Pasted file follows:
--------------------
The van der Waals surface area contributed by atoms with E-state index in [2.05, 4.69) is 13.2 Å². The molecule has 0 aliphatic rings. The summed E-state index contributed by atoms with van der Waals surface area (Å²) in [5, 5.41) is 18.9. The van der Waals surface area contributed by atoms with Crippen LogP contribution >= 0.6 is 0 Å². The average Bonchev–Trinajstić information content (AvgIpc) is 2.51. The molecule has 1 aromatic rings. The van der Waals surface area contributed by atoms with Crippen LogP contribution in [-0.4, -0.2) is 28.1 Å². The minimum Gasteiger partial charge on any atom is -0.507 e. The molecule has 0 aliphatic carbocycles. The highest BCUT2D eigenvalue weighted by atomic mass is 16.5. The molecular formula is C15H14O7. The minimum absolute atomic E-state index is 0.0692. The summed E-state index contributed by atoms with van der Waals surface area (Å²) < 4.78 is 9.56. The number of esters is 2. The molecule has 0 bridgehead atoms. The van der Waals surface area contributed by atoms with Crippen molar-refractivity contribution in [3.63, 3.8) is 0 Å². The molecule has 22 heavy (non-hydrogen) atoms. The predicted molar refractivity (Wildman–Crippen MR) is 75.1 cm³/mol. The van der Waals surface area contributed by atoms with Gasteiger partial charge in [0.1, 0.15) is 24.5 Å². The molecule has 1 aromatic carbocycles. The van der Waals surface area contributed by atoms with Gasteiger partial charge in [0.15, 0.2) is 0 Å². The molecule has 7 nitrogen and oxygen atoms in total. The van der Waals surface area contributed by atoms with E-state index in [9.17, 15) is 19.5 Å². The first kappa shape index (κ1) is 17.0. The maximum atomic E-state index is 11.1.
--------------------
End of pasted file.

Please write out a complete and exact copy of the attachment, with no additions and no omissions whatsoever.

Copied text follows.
The van der Waals surface area contributed by atoms with E-state index in [2.05, 4.69) is 13.2 Å². The molecule has 0 aliphatic rings. The summed E-state index contributed by atoms with van der Waals surface area (Å²) in [5, 5.41) is 18.9. The van der Waals surface area contributed by atoms with Crippen LogP contribution >= 0.6 is 0 Å². The average Bonchev–Trinajstić information content (AvgIpc) is 2.51. The molecule has 1 aromatic rings. The van der Waals surface area contributed by atoms with Crippen LogP contribution in [-0.4, -0.2) is 28.1 Å². The minimum Gasteiger partial charge on any atom is -0.507 e. The molecule has 0 aliphatic carbocycles. The highest BCUT2D eigenvalue weighted by atomic mass is 16.5. The molecular formula is C15H14O7. The minimum absolute atomic E-state index is 0.0692. The summed E-state index contributed by atoms with van der Waals surface area (Å²) < 4.78 is 9.56. The number of esters is 2. The molecule has 0 bridgehead atoms. The van der Waals surface area contributed by atoms with Crippen molar-refractivity contribution in [3.63, 3.8) is 0 Å². The molecule has 22 heavy (non-hydrogen) atoms. The predicted molar refractivity (Wildman–Crippen MR) is 75.1 cm³/mol. The van der Waals surface area contributed by atoms with Gasteiger partial charge in [0.1, 0.15) is 24.5 Å². The molecule has 1 aromatic carbocycles. The van der Waals surface area contributed by atoms with Gasteiger partial charge in [0.15, 0.2) is 0 Å². The molecule has 7 nitrogen and oxygen atoms in total. The van der Waals surface area contributed by atoms with E-state index in [9.17, 15) is 19.5 Å². The first kappa shape index (κ1) is 17.0. The maximum atomic E-state index is 11.1.